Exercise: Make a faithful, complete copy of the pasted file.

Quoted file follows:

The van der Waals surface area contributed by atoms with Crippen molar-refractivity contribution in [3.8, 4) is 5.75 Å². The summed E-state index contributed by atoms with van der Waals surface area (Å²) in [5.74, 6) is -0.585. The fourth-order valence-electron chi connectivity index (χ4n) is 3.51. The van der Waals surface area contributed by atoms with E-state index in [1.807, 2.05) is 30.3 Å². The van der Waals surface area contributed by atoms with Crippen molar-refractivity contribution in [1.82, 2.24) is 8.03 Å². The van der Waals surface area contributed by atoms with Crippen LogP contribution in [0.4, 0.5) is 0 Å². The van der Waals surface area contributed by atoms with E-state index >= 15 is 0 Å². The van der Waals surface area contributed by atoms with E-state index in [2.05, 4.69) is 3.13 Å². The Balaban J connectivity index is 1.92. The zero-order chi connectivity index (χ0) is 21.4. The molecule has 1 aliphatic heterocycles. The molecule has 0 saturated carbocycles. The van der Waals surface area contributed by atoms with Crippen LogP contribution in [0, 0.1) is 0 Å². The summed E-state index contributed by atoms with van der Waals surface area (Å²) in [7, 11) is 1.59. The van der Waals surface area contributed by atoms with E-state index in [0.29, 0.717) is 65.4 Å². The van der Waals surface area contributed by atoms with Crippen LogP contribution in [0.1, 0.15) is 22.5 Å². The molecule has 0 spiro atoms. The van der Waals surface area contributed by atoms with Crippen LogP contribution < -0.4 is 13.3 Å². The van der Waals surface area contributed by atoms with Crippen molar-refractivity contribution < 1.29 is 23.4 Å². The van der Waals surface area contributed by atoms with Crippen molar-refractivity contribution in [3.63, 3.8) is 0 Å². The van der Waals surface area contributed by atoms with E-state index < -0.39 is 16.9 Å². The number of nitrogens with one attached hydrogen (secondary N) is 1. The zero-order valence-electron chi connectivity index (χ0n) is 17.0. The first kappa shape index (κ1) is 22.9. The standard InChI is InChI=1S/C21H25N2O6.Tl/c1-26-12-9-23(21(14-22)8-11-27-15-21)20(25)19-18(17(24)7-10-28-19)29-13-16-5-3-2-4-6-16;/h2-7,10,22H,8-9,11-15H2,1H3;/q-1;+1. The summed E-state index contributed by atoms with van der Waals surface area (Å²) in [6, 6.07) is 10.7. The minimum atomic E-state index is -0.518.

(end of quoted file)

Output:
The van der Waals surface area contributed by atoms with Crippen molar-refractivity contribution in [3.8, 4) is 5.75 Å². The summed E-state index contributed by atoms with van der Waals surface area (Å²) in [5.74, 6) is -0.585. The fourth-order valence-electron chi connectivity index (χ4n) is 3.51. The van der Waals surface area contributed by atoms with E-state index in [1.807, 2.05) is 30.3 Å². The van der Waals surface area contributed by atoms with Crippen molar-refractivity contribution in [1.82, 2.24) is 8.03 Å². The van der Waals surface area contributed by atoms with Crippen LogP contribution in [0.4, 0.5) is 0 Å². The van der Waals surface area contributed by atoms with E-state index >= 15 is 0 Å². The van der Waals surface area contributed by atoms with E-state index in [2.05, 4.69) is 3.13 Å². The Balaban J connectivity index is 1.92. The zero-order chi connectivity index (χ0) is 21.4. The molecule has 1 aliphatic heterocycles. The molecule has 0 saturated carbocycles. The van der Waals surface area contributed by atoms with Crippen LogP contribution in [0, 0.1) is 0 Å². The summed E-state index contributed by atoms with van der Waals surface area (Å²) in [7, 11) is 1.59. The van der Waals surface area contributed by atoms with E-state index in [0.29, 0.717) is 65.4 Å². The van der Waals surface area contributed by atoms with Crippen LogP contribution in [0.1, 0.15) is 22.5 Å². The molecule has 0 spiro atoms. The van der Waals surface area contributed by atoms with Crippen LogP contribution < -0.4 is 13.3 Å². The van der Waals surface area contributed by atoms with Crippen molar-refractivity contribution < 1.29 is 23.4 Å². The van der Waals surface area contributed by atoms with Crippen molar-refractivity contribution in [3.63, 3.8) is 0 Å². The van der Waals surface area contributed by atoms with E-state index < -0.39 is 16.9 Å². The number of nitrogens with one attached hydrogen (secondary N) is 1. The zero-order valence-electron chi connectivity index (χ0n) is 17.0. The first kappa shape index (κ1) is 22.9. The standard InChI is InChI=1S/C21H25N2O6.Tl/c1-26-12-9-23(21(14-22)8-11-27-15-21)20(25)19-18(17(24)7-10-28-19)29-13-16-5-3-2-4-6-16;/h2-7,10,22H,8-9,11-15H2,1H3;/q-1;+1. The summed E-state index contributed by atoms with van der Waals surface area (Å²) in [6, 6.07) is 10.7. The minimum atomic E-state index is -0.518.